Justin Wolfers has skeptical comments on Gordon and Dahl’s new paper on economists’ ideology, featuring this cool graph:


Since I remained a little unclear about the origin of the graph, I emailed Wolfers.  He graciously responded, and gave me permission to share.  Enjoy.

The details were:

1. I looked at each name, and rated them from 0 to
10, using my completely subjective judgment.  Typically it was based on
op-eds each had written, which administrations they had worked for,
conversations I have had with them, general impressions based on their
research, and in one case, whether their facebook page involved a Tie
Dye shirt (seriously).  It’s purely subjective.  (When I knew very
little, I was systematically more likely to guess at a number towards
the center.)

2. I had someone else (whose name I can’t reveal) do the same.  Our guesses were correlated at about 0.7, which isn’t bad.

3. I averaged ’em, then converted to z-scores.
Unfortunately I promised my fellow rater that I would never reveal his scores, otherwise I would send them to you.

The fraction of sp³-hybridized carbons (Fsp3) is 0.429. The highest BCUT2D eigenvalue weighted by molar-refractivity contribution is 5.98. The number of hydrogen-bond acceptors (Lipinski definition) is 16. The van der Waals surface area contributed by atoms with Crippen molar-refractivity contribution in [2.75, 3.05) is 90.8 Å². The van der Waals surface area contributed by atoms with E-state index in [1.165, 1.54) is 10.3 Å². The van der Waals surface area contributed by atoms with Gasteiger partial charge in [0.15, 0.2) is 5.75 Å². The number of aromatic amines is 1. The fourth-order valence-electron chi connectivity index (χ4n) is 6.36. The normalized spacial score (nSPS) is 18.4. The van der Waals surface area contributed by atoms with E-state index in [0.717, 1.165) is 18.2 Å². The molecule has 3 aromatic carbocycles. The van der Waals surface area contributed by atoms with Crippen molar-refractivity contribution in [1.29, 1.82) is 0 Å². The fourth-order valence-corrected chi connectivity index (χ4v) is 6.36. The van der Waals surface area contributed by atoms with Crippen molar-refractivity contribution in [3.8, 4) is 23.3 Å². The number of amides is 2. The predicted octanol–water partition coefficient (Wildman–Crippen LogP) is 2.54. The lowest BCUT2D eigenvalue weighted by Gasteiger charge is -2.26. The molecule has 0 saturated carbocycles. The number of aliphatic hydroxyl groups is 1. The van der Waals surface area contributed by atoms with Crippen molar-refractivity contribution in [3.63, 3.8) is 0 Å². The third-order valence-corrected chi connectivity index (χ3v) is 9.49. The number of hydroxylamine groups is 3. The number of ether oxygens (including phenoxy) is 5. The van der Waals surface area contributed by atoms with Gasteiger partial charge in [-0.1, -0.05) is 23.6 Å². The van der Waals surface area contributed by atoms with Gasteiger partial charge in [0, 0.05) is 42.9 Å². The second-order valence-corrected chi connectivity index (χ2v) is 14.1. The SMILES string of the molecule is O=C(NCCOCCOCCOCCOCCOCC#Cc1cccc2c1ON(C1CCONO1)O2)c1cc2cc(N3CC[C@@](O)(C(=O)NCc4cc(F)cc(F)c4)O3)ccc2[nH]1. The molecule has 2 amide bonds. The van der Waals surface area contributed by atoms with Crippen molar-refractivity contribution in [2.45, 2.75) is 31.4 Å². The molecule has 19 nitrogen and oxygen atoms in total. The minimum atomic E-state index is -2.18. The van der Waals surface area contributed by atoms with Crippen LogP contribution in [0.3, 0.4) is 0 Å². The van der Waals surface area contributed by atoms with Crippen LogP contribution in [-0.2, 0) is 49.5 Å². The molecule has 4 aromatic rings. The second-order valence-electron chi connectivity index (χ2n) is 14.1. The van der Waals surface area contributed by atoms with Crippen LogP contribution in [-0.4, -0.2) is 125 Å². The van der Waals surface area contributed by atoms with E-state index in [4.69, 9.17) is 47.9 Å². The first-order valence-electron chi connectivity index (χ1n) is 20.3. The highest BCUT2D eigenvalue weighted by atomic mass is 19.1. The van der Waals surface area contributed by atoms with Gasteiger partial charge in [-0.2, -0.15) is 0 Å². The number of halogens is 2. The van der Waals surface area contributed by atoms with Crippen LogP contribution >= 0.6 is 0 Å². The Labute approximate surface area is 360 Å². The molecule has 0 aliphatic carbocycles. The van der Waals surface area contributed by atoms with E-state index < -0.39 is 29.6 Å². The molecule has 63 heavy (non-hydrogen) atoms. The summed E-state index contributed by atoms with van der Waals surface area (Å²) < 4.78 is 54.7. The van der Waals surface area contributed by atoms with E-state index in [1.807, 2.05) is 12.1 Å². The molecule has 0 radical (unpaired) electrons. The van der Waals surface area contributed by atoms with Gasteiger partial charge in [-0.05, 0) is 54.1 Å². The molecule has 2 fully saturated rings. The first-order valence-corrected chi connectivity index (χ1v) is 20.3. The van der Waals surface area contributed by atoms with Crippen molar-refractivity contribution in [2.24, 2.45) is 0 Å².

My guess is that there is tons of measurement error in my measure.
Also, the underlying construct “ideology” is not well defined
(although perhaps there’s an “I know it when I see it” sense when
talking about folks between Mankiw and Krugman).  But someone like you
would be very difficult to place in such a spectrum, even though there’s
lots of public info about your views.

I replied:

I’m confused.  Didn’t the NBER URL graph your scores against his?

Justin’s clarification:

The graph shows my ratings and those of the other rater, but not the identity of who we were rating.